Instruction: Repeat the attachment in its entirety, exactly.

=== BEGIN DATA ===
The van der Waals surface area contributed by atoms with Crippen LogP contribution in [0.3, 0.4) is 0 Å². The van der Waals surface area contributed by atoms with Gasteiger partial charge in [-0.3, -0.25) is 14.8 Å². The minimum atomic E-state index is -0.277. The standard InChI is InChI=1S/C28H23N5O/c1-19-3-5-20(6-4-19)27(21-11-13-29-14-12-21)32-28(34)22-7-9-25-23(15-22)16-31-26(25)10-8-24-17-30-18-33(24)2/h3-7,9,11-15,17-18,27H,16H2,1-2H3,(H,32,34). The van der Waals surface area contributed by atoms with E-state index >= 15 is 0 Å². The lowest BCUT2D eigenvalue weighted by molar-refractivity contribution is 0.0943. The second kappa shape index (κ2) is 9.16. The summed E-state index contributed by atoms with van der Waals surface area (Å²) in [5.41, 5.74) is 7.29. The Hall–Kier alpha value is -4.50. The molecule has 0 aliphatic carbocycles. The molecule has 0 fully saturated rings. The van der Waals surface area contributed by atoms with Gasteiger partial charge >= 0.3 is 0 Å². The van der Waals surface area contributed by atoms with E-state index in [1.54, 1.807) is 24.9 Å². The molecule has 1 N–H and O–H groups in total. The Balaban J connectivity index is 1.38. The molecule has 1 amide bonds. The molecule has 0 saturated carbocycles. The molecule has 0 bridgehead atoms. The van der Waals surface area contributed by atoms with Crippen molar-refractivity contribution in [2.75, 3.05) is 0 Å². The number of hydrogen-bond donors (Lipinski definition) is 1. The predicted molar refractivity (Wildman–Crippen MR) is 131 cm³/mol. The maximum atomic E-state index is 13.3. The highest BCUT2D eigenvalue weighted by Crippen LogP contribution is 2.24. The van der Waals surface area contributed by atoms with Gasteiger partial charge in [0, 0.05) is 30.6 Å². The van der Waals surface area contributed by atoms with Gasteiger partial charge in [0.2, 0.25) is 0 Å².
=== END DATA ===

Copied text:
The van der Waals surface area contributed by atoms with Crippen LogP contribution in [0.3, 0.4) is 0 Å². The van der Waals surface area contributed by atoms with Gasteiger partial charge in [-0.3, -0.25) is 14.8 Å². The minimum atomic E-state index is -0.277. The standard InChI is InChI=1S/C28H23N5O/c1-19-3-5-20(6-4-19)27(21-11-13-29-14-12-21)32-28(34)22-7-9-25-23(15-22)16-31-26(25)10-8-24-17-30-18-33(24)2/h3-7,9,11-15,17-18,27H,16H2,1-2H3,(H,32,34). The van der Waals surface area contributed by atoms with E-state index >= 15 is 0 Å². The lowest BCUT2D eigenvalue weighted by molar-refractivity contribution is 0.0943. The second kappa shape index (κ2) is 9.16. The summed E-state index contributed by atoms with van der Waals surface area (Å²) in [5.41, 5.74) is 7.29. The Hall–Kier alpha value is -4.50. The molecule has 0 aliphatic carbocycles. The molecule has 0 fully saturated rings. The van der Waals surface area contributed by atoms with Gasteiger partial charge >= 0.3 is 0 Å². The van der Waals surface area contributed by atoms with E-state index in [1.54, 1.807) is 24.9 Å². The molecule has 1 N–H and O–H groups in total. The Balaban J connectivity index is 1.38. The molecule has 1 amide bonds. The molecule has 0 saturated carbocycles. The molecule has 0 bridgehead atoms. The van der Waals surface area contributed by atoms with Crippen molar-refractivity contribution in [2.75, 3.05) is 0 Å². The number of hydrogen-bond donors (Lipinski definition) is 1. The predicted molar refractivity (Wildman–Crippen MR) is 131 cm³/mol. The maximum atomic E-state index is 13.3. The highest BCUT2D eigenvalue weighted by Crippen LogP contribution is 2.24. The van der Waals surface area contributed by atoms with Gasteiger partial charge in [0, 0.05) is 30.6 Å². The van der Waals surface area contributed by atoms with Gasteiger partial charge in [0.2, 0.25) is 0 Å².